Internationally known in the 1920s and ’30s for their barrel-jumping exploits, the Hills were a father-son team of daredevils who also rescued dozens of misguided thrill seekers and accident victims who followed them into the river. The publicity surrounding the Hills’ spectacular feats ushered in tourism, making Niagara Falls the nation’s foremost honeymoon destination, but ultimately set Red Hill Jr. on a perilous path to surpass his father’s extraordinary leaps into the void.

Like the works of Jon Krakauer and David McCullough, The Age of Daredevils explores the primal force of fear and the thirst for adventure that drive humans to the brink of death to see if they can somehow escape.

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Review: Feeding the Dragon by Sharon Washington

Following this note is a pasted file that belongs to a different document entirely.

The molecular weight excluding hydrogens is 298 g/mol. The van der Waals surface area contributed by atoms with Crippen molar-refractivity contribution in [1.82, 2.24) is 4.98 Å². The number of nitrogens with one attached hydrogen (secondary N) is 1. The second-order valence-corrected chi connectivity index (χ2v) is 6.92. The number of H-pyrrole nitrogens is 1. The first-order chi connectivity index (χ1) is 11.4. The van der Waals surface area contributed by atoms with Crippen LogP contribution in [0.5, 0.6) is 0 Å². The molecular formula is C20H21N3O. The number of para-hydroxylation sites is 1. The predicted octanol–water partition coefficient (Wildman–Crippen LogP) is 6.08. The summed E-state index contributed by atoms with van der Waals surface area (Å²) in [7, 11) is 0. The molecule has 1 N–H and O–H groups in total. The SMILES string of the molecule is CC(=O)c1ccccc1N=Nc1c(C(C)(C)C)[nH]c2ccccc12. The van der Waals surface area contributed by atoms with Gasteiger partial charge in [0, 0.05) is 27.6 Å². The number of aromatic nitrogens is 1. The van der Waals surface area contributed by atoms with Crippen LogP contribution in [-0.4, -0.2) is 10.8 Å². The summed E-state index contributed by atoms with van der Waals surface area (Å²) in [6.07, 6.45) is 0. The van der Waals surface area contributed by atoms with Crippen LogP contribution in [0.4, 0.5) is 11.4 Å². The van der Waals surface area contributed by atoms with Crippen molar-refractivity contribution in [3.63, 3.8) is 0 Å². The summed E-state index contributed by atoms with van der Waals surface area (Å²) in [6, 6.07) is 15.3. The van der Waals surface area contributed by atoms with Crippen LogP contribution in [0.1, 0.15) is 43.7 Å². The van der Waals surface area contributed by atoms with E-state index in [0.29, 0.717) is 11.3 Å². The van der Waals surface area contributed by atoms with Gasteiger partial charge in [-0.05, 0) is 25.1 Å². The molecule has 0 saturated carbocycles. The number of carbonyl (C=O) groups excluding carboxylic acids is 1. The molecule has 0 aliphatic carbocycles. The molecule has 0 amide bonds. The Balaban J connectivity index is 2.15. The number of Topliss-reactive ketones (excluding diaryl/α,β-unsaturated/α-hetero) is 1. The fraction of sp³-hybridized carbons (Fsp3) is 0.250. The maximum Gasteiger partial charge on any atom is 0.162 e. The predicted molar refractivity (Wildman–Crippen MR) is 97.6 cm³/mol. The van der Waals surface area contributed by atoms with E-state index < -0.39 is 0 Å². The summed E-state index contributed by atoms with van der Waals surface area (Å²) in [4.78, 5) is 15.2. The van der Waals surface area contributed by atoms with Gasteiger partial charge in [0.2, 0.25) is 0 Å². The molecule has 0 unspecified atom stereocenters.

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Sharon Washington’s autobiographical one-woman play, Feeding the Dragon, delighted audiences off-Broadway and is now available exclusively on Audible. The one-act play invites listeners into Sharon’s unorthodox childhood, growing up in an apartment on the top floor of the St. Agnes Branch of the New York Public Library, where her father served as the building’s custodian. A love of literature and boundless imagination helped the playwright as a young woman persevere over dragons of all forms.

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Review: The Anomaly by Michael Rutger